5 Excellent Exercises for Seniors—and You Can Do Them at Home!

top exercises for seniors to do at home

Using the age of 65 to define the senior population is in many ways an arbitrary choice. Ask many adults who’ve celebrated that milestone birthday, and they’ll tell you they certainly don’t feel like a senior citizen.

Still, over the decades, our bodies undergo changes no matter how much we try to fend off the effects of time. Some of these changes mean the fitness activities we’ve engaged in are no longer recommended as senior workouts. But there are plenty of safe options that can be incorporated into an exercise program for seniors—as you’ll discover when you keep reading.

Staying Active Is Vital for Older Adults

While engaging in physical activity is important for people of all ages, being active is especially crucial to older adults who want to remain as healthy and independent as possible, for as long as possible.

Not only can a physical exercise routine help prevent or alleviate the symptoms of heart disease, high blood pressure, depression and diabetes, it can also help with balance, muscle strength, bone density, mood and sleep quality.

Compared with their sedentary peers, older adults who are physically active tend to:

  • Feel more energetic
  • Enjoy a more consistent positive outlook
  • Benefit from improved cognitive health
  • Experience a higher quality of life
  • Be more likely to perform activities of daily living (such as eating, dressing, bathing and getting in and out of bed or a chair) with little or no assistance
  • Have a lower risk of injury from falling

Senior Exercises Should Emphasize Safety First

Some older adults have never stepped foot inside a gym or even given exercise much thought. Others may have been physically active in their younger years but shifted their priorities as the responsibilities of raising a family or advancing their career required more time and energy.

If you’re new to exercise or looking to gradually get back into it after being sedentary for a while, it’s always a good idea to talk with your physician before getting started on a new routine. This is also true if you have any chronic illnesses or physical limitations such as mobility issues.

Regardless of your level of fitness, think about consulting a fitness professional or doing some online research about specific activities or exercises you’re planning to do. A simple search on the internet using a phrase such as “safe senior exercises” is a good place to begin—as long as you rely on trustworthy sources.

Many types of exercises suggested specifically for older adults address multiple desired outcomes, such as improved balance, strength, flexibility and endurance. Some low-impact exercises, such as water aerobics and chair yoga, are often recommended for those who have achy joints from arthritis or other health conditions.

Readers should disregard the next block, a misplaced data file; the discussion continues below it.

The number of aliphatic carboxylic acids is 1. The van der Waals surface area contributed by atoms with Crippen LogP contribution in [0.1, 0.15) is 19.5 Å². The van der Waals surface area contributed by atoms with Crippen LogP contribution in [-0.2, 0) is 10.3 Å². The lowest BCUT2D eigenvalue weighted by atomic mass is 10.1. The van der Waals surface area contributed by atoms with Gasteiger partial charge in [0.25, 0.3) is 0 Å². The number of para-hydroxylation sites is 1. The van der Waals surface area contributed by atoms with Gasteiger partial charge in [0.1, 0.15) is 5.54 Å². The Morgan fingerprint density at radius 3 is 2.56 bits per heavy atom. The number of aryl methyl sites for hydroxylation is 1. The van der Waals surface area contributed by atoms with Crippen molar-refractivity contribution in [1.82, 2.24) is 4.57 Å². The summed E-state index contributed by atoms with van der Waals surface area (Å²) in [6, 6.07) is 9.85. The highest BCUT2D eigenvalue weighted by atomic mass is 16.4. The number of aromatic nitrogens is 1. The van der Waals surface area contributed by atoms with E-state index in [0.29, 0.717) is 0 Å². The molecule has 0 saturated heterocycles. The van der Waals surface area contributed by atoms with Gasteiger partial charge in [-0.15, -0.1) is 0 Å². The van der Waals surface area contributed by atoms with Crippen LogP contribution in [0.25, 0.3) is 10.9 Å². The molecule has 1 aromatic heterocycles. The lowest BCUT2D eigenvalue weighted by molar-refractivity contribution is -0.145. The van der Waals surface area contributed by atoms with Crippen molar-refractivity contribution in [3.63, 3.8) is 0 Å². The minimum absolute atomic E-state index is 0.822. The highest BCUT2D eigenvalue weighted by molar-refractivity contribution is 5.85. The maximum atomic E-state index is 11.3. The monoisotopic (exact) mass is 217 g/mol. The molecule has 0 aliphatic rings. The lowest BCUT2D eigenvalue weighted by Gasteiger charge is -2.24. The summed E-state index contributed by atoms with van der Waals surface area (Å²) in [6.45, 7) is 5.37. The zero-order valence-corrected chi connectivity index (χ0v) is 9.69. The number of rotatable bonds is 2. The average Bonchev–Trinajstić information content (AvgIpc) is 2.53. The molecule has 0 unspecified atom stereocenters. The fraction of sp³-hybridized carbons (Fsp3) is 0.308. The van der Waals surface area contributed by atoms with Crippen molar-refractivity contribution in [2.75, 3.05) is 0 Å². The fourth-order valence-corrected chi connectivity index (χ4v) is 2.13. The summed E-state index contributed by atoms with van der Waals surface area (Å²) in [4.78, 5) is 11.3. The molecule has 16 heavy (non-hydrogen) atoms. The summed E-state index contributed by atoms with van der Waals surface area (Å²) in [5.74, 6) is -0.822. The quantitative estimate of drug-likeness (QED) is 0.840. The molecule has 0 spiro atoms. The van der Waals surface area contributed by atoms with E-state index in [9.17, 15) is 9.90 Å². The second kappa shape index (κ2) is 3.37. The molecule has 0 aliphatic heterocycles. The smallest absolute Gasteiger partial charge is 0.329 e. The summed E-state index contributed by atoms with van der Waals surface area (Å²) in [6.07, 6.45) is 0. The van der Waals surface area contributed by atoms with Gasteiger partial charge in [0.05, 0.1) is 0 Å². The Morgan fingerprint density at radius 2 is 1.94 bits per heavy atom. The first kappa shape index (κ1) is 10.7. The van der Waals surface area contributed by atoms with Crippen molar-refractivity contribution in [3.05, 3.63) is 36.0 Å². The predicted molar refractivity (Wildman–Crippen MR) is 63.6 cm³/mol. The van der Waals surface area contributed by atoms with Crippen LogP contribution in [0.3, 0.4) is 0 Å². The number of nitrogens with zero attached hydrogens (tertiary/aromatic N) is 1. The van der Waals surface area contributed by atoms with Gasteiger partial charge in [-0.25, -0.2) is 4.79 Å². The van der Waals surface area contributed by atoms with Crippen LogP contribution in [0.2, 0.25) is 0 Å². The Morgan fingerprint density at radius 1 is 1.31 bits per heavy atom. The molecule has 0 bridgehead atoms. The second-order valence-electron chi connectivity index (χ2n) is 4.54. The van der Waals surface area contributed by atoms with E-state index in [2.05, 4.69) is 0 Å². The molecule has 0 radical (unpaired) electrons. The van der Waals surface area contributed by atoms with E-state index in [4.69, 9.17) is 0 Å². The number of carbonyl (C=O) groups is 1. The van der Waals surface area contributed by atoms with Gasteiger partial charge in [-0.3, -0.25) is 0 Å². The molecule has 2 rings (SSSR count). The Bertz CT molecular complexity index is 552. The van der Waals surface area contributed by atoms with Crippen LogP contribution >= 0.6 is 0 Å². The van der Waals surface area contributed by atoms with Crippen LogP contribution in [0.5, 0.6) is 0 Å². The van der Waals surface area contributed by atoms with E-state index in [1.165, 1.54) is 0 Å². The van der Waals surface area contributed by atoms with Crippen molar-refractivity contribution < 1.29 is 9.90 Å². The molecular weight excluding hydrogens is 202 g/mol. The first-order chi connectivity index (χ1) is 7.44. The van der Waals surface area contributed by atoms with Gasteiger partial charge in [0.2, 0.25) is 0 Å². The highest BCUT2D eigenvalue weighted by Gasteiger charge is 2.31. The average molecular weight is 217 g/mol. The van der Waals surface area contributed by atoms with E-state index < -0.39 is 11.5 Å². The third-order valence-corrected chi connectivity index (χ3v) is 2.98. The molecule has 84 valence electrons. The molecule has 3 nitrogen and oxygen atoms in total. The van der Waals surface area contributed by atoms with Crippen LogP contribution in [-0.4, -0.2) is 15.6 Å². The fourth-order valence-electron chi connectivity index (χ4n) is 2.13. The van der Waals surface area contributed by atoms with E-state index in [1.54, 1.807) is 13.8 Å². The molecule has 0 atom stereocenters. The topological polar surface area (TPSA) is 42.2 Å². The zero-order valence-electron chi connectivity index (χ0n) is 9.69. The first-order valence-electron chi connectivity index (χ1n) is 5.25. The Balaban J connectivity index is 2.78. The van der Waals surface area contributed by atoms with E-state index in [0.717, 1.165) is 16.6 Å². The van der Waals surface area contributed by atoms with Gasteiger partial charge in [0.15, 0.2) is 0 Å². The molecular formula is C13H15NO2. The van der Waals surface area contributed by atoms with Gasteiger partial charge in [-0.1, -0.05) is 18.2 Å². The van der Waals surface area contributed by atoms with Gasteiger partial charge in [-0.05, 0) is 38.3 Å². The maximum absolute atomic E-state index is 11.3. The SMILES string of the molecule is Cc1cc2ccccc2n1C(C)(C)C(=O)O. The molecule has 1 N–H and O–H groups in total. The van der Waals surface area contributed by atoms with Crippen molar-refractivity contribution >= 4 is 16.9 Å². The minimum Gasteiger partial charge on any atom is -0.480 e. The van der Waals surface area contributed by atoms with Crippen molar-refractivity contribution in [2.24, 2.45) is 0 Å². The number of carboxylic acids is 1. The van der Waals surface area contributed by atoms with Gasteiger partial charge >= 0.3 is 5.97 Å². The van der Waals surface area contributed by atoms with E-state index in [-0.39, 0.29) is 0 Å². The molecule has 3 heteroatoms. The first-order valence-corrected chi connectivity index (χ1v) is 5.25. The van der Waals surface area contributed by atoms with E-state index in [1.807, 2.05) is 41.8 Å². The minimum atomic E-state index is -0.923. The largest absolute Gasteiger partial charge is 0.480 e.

Remember, any senior exercise program should place your safety above all else!

No Need To Join a Gym

The thought of walking into a fitness facility might feel intimidating—unless it’s one like our fitness center at Heron’s Key, where everyone except the fitness specialists is in your age group.

If you prefer some privacy as you begin your physical activity routine, you can go online and find a wide array of exercises for seniors at home, many with videos you can watch to make sure you’re doing them properly.

These basic exercises will help you get started.


You can do this exercise while lying on a mat on the floor, on a carpeted floor or on your bed. It builds strength in the muscles of your back body while also stretching the muscles in the front of your body. It’s an especially good exercise for anyone who sits a lot.

  1. Lie on the floor, face up, with your knees bent and your feet flat on the floor.
  2. Place your arms at your sides, palms facing down.
  3. Lift your hips up into the air so your knees, hips and shoulders are in a straight line.
  4. Squeeze the muscles in your buttocks and hold this position for several seconds.
  5. Slowly, and with control, lower your hips back to the floor.
  6. Repeat several times.
  7. As you get stronger, you can hold the pose longer and do more repetitions. Eventually, you can try lifting one leg straight up toward the ceiling as your hips are raised and then alternate with the other leg.
  8. Be sure to relax your neck while doing this exercise.

Wall Push-Ups

Push-ups use your body weight to build strength in your chest, arms, shoulders and core.